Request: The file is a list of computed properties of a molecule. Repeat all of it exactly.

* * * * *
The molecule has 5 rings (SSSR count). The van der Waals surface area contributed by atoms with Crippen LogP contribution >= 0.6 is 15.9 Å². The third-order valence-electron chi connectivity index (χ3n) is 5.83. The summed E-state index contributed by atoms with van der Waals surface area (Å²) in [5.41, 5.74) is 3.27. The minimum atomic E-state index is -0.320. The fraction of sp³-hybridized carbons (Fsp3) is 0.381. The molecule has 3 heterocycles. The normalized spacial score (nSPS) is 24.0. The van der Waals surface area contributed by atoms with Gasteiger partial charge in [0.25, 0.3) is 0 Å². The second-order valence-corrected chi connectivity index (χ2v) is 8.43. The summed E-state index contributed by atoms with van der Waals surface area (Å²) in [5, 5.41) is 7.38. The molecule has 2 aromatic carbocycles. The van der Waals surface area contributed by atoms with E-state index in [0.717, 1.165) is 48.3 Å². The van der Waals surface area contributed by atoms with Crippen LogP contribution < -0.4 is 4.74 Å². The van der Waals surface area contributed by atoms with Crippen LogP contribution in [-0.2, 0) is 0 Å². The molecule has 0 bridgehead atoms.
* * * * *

The molecule has 5 rings (SSSR count). The van der Waals surface area contributed by atoms with Crippen LogP contribution >= 0.6 is 15.9 Å². The third-order valence-electron chi connectivity index (χ3n) is 5.83. The summed E-state index contributed by atoms with van der Waals surface area (Å²) in [5.41, 5.74) is 3.27. The minimum atomic E-state index is -0.320. The fraction of sp³-hybridized carbons (Fsp3) is 0.381. The molecule has 3 heterocycles. The normalized spacial score (nSPS) is 24.0. The van der Waals surface area contributed by atoms with Gasteiger partial charge in [0.25, 0.3) is 0 Å². The second-order valence-corrected chi connectivity index (χ2v) is 8.43. The summed E-state index contributed by atoms with van der Waals surface area (Å²) in [5, 5.41) is 7.38. The molecule has 2 aromatic carbocycles. The van der Waals surface area contributed by atoms with E-state index in [0.717, 1.165) is 48.3 Å². The van der Waals surface area contributed by atoms with Crippen LogP contribution < -0.4 is 4.74 Å². The van der Waals surface area contributed by atoms with Crippen LogP contribution in [-0.2, 0) is 0 Å². The molecule has 0 bridgehead atoms.